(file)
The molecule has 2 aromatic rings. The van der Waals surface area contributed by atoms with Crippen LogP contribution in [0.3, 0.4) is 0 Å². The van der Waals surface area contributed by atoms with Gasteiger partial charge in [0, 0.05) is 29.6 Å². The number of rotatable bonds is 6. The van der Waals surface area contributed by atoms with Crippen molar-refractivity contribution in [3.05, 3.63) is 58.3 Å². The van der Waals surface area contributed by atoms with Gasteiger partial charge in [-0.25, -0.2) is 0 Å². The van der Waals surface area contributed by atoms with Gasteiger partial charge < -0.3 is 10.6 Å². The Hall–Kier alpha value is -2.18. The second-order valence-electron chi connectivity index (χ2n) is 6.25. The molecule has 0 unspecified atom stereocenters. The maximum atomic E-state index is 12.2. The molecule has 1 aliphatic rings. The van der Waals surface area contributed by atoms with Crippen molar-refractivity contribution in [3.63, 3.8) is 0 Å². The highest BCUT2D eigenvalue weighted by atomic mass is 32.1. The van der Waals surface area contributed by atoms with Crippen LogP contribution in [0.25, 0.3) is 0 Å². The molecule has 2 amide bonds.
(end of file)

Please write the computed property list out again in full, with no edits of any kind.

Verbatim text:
The molecule has 2 aromatic rings. The van der Waals surface area contributed by atoms with Crippen LogP contribution in [0.3, 0.4) is 0 Å². The van der Waals surface area contributed by atoms with Gasteiger partial charge in [0, 0.05) is 29.6 Å². The number of rotatable bonds is 6. The van der Waals surface area contributed by atoms with Crippen molar-refractivity contribution in [3.05, 3.63) is 58.3 Å². The van der Waals surface area contributed by atoms with Gasteiger partial charge in [-0.25, -0.2) is 0 Å². The van der Waals surface area contributed by atoms with Gasteiger partial charge < -0.3 is 10.6 Å². The Hall–Kier alpha value is -2.18. The second-order valence-electron chi connectivity index (χ2n) is 6.25. The molecule has 0 unspecified atom stereocenters. The maximum atomic E-state index is 12.2. The molecule has 1 aliphatic rings. The van der Waals surface area contributed by atoms with Crippen molar-refractivity contribution in [3.63, 3.8) is 0 Å². The highest BCUT2D eigenvalue weighted by atomic mass is 32.1. The van der Waals surface area contributed by atoms with Crippen LogP contribution in [0.25, 0.3) is 0 Å². The molecule has 2 amide bonds.